Peter Birkby; A percussionist's perspective.
Seeing Music, Hearing Colour
The compositions, improvisations, recordings, the interactions during workshops with artists and musicians are now completed. The culmination of these creative and collaborative events is now celebrated at The Civic in Barnsley https://barnsleycivic.co.uk/gallery until the 4th June 2022. Don’t forget to take your headphones when you visit. If you are reading this after the event then the website is https://www.seeingmusichearingcolour.com/
Composer, director and project driver Helen Madden asked participants to write a blog with personal thoughts and impressions that have emerged during the experience. I am a regular blogger but this one has been the most difficult one to write to date. I could have written about how covid affected every meeting we had planned or the percussion instruments I used and why but I wanted to say more than that and could not work out why all the writing stopped after a couple of paragraphs.
All became much clearer when I listened to Word of Mouth on BBC Radio4 with presenter Michael Rosen in conversation with linguist Nick Enfield about his recent book Language vs Reality. What can language describe and where does it fail? As the pair talked it became obvious why my blog was difficult to write. Some of Nick Enfield’s conclusions were that there are not enough words in any language to describe the thousands of shades of colours, using words to describe an event or picture (the title) often detracts from the viewing experience and we have imperfect languages but that is what we have got so try and make the best of it, all very pertinent to the project and trying to write a blog about it.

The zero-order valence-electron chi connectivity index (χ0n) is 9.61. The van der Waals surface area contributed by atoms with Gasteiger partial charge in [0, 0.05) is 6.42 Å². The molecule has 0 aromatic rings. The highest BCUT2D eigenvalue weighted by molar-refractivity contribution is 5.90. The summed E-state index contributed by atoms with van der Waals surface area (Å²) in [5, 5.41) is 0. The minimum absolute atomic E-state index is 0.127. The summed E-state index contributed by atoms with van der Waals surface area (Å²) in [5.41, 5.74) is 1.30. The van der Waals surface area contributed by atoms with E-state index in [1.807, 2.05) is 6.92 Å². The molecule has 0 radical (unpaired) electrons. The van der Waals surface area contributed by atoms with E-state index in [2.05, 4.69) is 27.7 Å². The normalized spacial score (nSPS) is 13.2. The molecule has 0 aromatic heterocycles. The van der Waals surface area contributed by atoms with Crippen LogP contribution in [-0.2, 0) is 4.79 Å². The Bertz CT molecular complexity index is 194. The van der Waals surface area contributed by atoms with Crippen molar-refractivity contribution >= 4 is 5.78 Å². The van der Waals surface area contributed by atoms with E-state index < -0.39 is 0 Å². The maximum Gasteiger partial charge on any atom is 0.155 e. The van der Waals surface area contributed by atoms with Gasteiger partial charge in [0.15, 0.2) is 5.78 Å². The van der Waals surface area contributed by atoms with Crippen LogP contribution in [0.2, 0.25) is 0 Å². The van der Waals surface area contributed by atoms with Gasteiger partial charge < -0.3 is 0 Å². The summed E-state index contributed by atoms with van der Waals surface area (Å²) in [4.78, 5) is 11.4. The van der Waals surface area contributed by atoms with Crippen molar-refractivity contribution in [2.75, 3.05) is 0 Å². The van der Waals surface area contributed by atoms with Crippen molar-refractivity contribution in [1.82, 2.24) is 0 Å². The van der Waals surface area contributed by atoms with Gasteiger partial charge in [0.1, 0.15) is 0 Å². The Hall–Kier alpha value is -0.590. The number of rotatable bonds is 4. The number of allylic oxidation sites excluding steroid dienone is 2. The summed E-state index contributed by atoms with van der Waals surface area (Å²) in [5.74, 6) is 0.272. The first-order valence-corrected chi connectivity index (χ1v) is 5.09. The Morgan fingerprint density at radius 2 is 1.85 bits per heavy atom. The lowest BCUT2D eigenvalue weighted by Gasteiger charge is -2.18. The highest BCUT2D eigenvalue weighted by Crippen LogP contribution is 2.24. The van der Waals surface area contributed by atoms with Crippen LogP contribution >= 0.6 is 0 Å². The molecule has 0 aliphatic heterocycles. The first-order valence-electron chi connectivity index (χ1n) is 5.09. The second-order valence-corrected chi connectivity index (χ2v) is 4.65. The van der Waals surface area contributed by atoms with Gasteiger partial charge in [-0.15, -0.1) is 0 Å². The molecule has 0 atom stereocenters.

Why Seeing Music, Hearing Colour was such an inclusive and collaborative project was that it did not have to rely on the limitations of words and language. The two art forms inspired each other and the communication between artists, music and visual, was achieved by experimenting with sounds and images, direction from artist to musician in what sound they imagined and/or the ideas that were being represented. In talking with the artists about their processes there was also indirect communication in that the musicians tried to capture the essence of the artists as well as that of the art work.
I don’t hear music when I see different colours and listening to music does not inspire imagery in my mind, my musical brain processes all this information in a different way, but this did not stop me from fully engaging with the project. There was respect, communication and empathy between artists that made for some exciting and sometimes unexpected creativity. I hope you get chance to experience it for yourself to be able to appreciate the achievements of everyone involved.
The final collection of music and art is very diverse, representing the different experiences of the people that took part in the project, yet there are common threads of important stories being told through creativity and collaboration. I hope this is not a one-off project for Barnsley and that communities of artists and musicians throughout the country could get the chance to explore their experiences through projects like this in the future.